To briefly epitomize the terms of these sections of the statutes we find that the board of directors of an irrigation district is given power generally to manage the affairs of the district; to execute all necessary contracts; to employ and appoint all agents, officers, and employees and define their duties; to acquire water rights, canals, maintain waterworks, whether in this or any other states or in a foreign nation; to enter into any agreement with the United States or any state or other corporation, public or private or individual, for the joint acquisition, construction, maintenance, or operation of any rights or works that might be lawfully owned by an irrigation district; to do any and all lawful acts necessary to be done that sufficient water may be furnished to the inhabitants of the district for irrigation and domestic purposes and to perform all acts that shall be necessary to fully carry out the purposes of the act under which said district was formed. In addition to these powers conferred generally upon irrigation districts, the board of directors of the Imperial Irrigation District, under the act of 1915, may expend such funds of the district as they may deem necessary for the protection of the canal system and the lands of the district from damage by flood or the overflow of rivers and may contribute funds to be expended for that purpose by or jointly with the government of the United States of America or other governments or persons benefited by such protection work. From these provisions of the statutes we are impressed with two outstanding features of this legislation. First, that the prime object and purpose of such an organization is to provide water for the use of its inhabitants and land owners for irrigation and domestic purposes, and, secondly, the broad and comprehensive nature of the powers conferred upon the board of directors in order to enable them to accomplish this purpose. We also might emphasize another feature which stands out prominently in this legislation and which, in our opinion, is important in the determination of the question now under consideration. This is the minute particularity and definiteness with which the legislature has given the board of directors power to contract with the United States government as well as with individuals and other public and private corporations for the purposes of acquiring water rights and constructing and operating waterworks and expressly authorizing the district to contribute funds of the district for the purpose of construction of works to be erected by the United States, or jointly by the United States and the district, for the purpose of protecting the canal system and lands of the district from river overflow. In order to perform these duties and execute the powers thus given to the board of directors of the Irrigation District, it is apparent that it may be necessary for the board to adopt some means of bringing to the attention of the United States government or other governments with which the district may wish to enter into contracts the subject matter of the proposed contracts. It also seems apparent to us that occasions may arise when it will be absolutely necessary in the best interests of the district that it be represented in person before the proper boards or instrumentalities of these governments in order that the claims of the district as to the matters before these boards may be understood by the officials charged with the consideration of such matters. In bringing about the execution of a contract with the United States government, such as securing rights of way over the public domain for a canal system or the right to take water from a stream under government control and jurisdiction, it may be necessary for the applicant to be represented, either in person or by a duly appointed agent before the Department of the Interior or some board or committee having charge of such matters, and perhaps before Congress itself, when the matters require congressional action, in order to properly present the interest of said district. We think there is no question if the Imperial Irrigation District found it necessary to secure a right of way over the public domain for its canal system, and this right could only be had by the district making a proper showing before the Department of the Interior, that the board of directors would have the power to send a representative before such department for the purpose of properly presenting such matter before said department. And if the project, which the board of directors finds is necessary in order to carry out some of its prescribed duties, requires congressional action before the same may be performed by the district, then we can see little or no difference in sending a representative to present the facts bearing upon the subject of the proposed legislation before the proper committees having the same under consideration than in sending such a representative before the Department of the Interior to present a matter there pending in which the district is interested. To withhold such authority in either case would be to cripple unnecessarily the power of the district to accomplish the purposes of its formation, and might seriously hamper the district in its efforts to secure the very contracts which the statute expressly authorizes it to make and execute with the United States government.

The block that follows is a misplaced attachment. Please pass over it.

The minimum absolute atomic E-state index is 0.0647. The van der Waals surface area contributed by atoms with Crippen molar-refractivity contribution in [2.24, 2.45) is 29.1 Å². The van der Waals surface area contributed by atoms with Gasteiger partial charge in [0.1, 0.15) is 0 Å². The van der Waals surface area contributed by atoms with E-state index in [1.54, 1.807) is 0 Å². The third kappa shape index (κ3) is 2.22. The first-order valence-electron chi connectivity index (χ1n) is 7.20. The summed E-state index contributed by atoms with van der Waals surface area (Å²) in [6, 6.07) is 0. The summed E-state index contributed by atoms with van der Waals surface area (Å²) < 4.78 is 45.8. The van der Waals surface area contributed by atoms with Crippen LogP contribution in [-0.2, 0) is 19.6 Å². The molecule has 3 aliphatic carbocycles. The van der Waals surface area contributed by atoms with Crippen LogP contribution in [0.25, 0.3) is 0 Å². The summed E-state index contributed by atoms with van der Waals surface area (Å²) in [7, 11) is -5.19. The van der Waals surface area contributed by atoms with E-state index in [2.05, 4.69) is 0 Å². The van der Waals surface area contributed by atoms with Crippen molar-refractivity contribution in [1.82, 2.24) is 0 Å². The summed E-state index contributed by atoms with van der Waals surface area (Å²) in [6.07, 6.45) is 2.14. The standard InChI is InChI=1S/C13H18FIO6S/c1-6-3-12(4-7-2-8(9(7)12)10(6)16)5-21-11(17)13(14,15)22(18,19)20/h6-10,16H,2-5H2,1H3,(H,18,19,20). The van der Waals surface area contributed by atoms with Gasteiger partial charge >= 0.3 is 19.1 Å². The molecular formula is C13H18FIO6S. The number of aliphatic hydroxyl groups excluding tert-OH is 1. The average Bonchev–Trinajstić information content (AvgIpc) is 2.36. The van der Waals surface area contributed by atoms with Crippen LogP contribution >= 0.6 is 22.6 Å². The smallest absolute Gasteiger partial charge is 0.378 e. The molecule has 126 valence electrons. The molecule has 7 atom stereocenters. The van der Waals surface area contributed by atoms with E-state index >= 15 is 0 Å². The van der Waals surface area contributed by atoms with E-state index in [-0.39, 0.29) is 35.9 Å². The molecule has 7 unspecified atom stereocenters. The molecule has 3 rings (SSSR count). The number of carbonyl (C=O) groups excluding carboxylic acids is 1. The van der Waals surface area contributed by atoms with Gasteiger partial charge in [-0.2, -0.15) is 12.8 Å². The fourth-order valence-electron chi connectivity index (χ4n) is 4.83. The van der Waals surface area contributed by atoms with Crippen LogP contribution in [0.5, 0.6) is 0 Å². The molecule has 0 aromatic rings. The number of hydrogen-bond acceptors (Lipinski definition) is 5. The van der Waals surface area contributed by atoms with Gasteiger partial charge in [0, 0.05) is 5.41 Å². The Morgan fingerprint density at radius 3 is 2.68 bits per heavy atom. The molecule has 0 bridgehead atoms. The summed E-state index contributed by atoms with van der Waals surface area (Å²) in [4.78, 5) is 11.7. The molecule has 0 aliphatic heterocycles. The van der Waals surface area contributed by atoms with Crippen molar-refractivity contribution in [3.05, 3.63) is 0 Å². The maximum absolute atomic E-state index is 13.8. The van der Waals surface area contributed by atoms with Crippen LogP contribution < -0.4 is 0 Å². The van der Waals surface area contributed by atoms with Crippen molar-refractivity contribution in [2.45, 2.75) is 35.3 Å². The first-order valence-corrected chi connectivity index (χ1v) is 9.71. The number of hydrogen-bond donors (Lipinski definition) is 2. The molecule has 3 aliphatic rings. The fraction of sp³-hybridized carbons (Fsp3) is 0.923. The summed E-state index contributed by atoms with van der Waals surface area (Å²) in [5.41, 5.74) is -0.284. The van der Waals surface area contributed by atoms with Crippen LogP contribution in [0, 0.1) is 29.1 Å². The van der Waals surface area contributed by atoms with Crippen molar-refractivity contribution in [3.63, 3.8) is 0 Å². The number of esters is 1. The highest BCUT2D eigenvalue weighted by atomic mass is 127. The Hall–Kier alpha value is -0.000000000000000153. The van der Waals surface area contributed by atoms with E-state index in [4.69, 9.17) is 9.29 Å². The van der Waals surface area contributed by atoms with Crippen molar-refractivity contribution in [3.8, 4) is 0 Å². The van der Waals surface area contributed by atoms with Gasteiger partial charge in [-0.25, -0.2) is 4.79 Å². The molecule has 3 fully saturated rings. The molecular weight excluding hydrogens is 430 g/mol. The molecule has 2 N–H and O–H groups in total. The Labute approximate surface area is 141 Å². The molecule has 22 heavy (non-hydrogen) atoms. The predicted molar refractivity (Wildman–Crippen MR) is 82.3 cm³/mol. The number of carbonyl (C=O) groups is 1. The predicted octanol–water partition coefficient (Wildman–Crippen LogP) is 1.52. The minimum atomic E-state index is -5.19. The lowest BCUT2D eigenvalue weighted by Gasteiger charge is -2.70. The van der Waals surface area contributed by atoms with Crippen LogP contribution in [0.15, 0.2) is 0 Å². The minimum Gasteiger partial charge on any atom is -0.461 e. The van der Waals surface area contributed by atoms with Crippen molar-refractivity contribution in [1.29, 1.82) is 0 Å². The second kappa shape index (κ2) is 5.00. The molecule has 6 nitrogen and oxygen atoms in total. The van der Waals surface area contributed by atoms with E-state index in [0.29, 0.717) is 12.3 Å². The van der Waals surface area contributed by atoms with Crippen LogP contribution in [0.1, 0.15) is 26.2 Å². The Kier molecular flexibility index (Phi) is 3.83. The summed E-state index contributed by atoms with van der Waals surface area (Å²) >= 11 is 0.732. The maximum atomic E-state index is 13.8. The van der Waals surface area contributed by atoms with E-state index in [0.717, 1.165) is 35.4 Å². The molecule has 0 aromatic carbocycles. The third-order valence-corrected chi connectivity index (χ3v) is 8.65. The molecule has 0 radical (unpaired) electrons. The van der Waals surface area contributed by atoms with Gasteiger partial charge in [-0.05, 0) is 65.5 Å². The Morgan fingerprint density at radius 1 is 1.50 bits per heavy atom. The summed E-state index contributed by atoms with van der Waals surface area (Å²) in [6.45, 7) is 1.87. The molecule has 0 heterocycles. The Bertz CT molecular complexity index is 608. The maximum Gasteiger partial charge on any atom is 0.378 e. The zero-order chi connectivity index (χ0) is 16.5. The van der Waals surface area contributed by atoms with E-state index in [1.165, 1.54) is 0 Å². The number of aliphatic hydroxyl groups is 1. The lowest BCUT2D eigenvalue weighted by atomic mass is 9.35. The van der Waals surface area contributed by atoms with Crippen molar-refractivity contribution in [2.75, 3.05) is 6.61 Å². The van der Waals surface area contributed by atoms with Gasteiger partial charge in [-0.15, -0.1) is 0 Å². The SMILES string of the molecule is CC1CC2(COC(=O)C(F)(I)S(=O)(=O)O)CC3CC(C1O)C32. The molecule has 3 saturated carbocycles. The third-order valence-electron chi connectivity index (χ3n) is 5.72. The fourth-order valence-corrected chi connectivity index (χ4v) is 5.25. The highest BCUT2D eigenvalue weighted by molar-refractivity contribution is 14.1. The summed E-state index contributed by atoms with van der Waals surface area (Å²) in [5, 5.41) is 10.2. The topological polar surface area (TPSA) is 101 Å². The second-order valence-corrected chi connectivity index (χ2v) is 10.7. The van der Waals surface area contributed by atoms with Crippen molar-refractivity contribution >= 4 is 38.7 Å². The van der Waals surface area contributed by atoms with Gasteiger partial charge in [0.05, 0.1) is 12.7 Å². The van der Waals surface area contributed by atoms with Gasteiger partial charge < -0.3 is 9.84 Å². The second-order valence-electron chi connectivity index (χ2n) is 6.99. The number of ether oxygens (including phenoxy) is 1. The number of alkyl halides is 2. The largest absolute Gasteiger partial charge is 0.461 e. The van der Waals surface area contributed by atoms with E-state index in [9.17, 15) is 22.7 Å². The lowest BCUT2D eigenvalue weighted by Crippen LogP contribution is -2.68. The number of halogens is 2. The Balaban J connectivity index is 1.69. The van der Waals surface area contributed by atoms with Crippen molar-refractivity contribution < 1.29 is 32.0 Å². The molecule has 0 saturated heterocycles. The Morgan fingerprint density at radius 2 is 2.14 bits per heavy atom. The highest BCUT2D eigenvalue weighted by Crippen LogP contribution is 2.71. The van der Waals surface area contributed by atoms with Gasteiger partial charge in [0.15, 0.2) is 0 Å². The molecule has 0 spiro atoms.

The Swing-Johnson Bill authorizes the construction of a dam in the Colorado River at a point in or near Boulder Canyon and also the construction of a canal from the Laguna Dam in said river to the lands of the Imperial Irrigation District. The dam and canal are to be built according to the terms of said bill by the United States government and the former is to be paid for by revenues to be derived from the leasing of power privileges incident thereto and the latter by the lands to be benefited thereby. This case was submitted in its entirety upon an agreed statement of facts. This statement recites at some length the problems of the Imperial Irrigation District and its efforts to secure an adequate water supply for the use of its inhabitants for irrigation and domestic purposes, and protection of the district from the flood waters of the Colorado River. It is not necessary to enter into the details of this lengthy statement of facts. A portion of paragraph XIV of the agreed statement reads as follows: "It is necessary that said Swing-Johnson Bill or similar legislation by the Congress of the United States, be enacted in order that water may be furnished to the land owners within the boundaries of Imperial Irrigation District for irrigation and domestic use and that it is necessary that said Swing-Johnson Bill or similar legislation be passed by the Congress of the United States to prevent the destruction of the properties of the said district and the inhabitants thereof from floods of the Colorado River; . . . that said Swing-Johnson Bill is designed primarily for the relief and benefit and protection of the Imperial Irrigation District." From another portion of the agreed statement of facts it appears that the only source from which said district can secure an adequate or, for that matter, any supply of water is the Colorado River and, furthermore, due to the fact that said district is situated from one hundred to three hundred feet below the river-bed of said river, it is seriously menaced by having its lands overflowed and destroyed by the flood waters of said river. In fact, it is expressly stipulated as to the flood menace that "within a period of from ten to twenty years the basin where the river now flows will be entirely filled with silt and sediment and that in that event there will be no place for the river to flow except into the Imperial Valley and onto the lands within the Imperial Irrigation District, and that the river will so flow into said district and completely inundate and destroy the same and the property values therein and drive the inhabitants therefrom if adequate means are not promptly provided to thoroughly regulate the river, desilt the water, and control the floods by means of one or more great storage reservoirs in the upper reaches of the river."